Defendants argue that a single difference in the state laws governing plaintiffs' fraud claims is fatal to plaintiff's ability to demonstrate predominance of common questions over individual ones. In particular, IJL observes that states' laws differ as to whether a plaintiff must show that a defendant had actual knowledge of a statement's falsity, versus constructive knowledge, or knowledge that a statement may not have been true. See e.g., Eurycleia Partners, LP v. Seward & Kissel LLP, 12 N.Y.3d 553, 559 (2009) (in New York, fraud "require[s]" "knowledge of" the "falsity" of a representation); Parker v. State of Fla. Bd. of Regents, 724 So.2d 163, 168 (Fla. Dist. Ct. App. 1998) (for fraud claims in Florida, "scienterll can be established" by showing that (1) a "representation was made with actual knowledge of its falsity"; (2) "without knowledge either of its truth or falsity"; or (3) "under circumstances in which the person making it ought to have known... of its falsity"); Squires v. Breckenridge Outdoor Educ. Ctr., 715 F.3d 867, 878 (10th Cir. 2013) (quoting Club Valencia Homeowners Ass'n v. Valencia Assocs., 712 P.2d 1024, 1026 (Colo.App. 1985)) (in Colorado, "Rio establish fraud, a plaintiff must prove... the defendant knew the representation was false or was aware that he did not know whether the representation was true or false").
Defendants' argument fails for two reasons. First, "[t]he specter of having to apply different substantive law[s]" does not necessarily "warrant refusing to certify a class." See Steinberg, 224 F.R.D. at 79; see also Ebin v. Kangadis Food Inc., ___ F.R.D. ___, 2014 WL 737960, at *8 (S.D.N.Y. Feb. 25, 2014) ("even if [a c]ourt must apply the law of numerous states, common issues [may] still predominate" with regard to consumer fraud claims), motion for leave to appeal denied, Ebin v. Kangadis Food, Inc., No. 13-4775 (2d Cir. Apr. 15, 2014). "A claim... can implicate common issues and be litigated collectively, despite the existence of state law variations, so long as the elements of the claim... are substantially similar and any differences fall into a limited number of predictable patterns which can be readily handled by special interrogatories or special verdict forms." See id. Steinberg, 224 F.R.D. at 77. The scienter element of states' fraud laws fall into such limited patterns. If necessary, the national class may be divided at a later time into subclasses that correspond to the different scienter requirements. See Fed.R.Civ.P. 23(c)(1)(C), (c)(5).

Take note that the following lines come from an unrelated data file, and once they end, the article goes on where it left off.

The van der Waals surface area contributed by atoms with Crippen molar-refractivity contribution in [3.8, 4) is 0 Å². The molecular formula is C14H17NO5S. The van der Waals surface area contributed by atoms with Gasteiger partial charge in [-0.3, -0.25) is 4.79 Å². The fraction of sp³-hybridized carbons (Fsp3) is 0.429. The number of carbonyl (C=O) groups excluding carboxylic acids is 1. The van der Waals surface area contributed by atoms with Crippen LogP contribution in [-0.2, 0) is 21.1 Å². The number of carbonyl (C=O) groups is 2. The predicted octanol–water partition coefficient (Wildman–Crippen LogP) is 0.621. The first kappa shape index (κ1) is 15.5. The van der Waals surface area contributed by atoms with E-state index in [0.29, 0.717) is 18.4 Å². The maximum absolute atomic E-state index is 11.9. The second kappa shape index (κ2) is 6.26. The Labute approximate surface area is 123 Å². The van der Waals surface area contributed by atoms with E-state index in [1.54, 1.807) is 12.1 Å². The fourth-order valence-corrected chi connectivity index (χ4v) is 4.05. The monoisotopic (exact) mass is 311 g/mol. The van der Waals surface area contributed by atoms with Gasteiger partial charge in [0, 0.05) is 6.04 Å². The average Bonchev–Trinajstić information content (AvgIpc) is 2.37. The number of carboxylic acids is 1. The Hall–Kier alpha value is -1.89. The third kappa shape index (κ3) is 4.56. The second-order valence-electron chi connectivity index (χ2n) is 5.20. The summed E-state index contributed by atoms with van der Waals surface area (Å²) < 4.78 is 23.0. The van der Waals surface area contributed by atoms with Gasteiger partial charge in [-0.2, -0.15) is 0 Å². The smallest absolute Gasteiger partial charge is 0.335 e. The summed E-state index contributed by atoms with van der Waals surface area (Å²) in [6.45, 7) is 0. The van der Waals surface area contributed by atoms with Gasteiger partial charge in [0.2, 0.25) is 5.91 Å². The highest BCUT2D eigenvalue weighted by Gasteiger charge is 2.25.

Second, the record indicates that plaintiffs will be able to present proof on a classwide basis regarding the applicable scienter requirements. For example, the parties adduced evidence during discovery regarding whether IJL staff were trained to make the multiple match representation regardless of its veracity. ( See, e.g. Le Page Dep. at 47; Velasquez Dep. at 106.) Such evidence of IJL's training will allow plaintiffs to attempt to prove scienter on a classwide, as opposed to individual, basis. The variations in state fraud laws' scienter requirement therefore does not create individual issues that predominate over common ones with respect to the fraud claims of the proposed national class.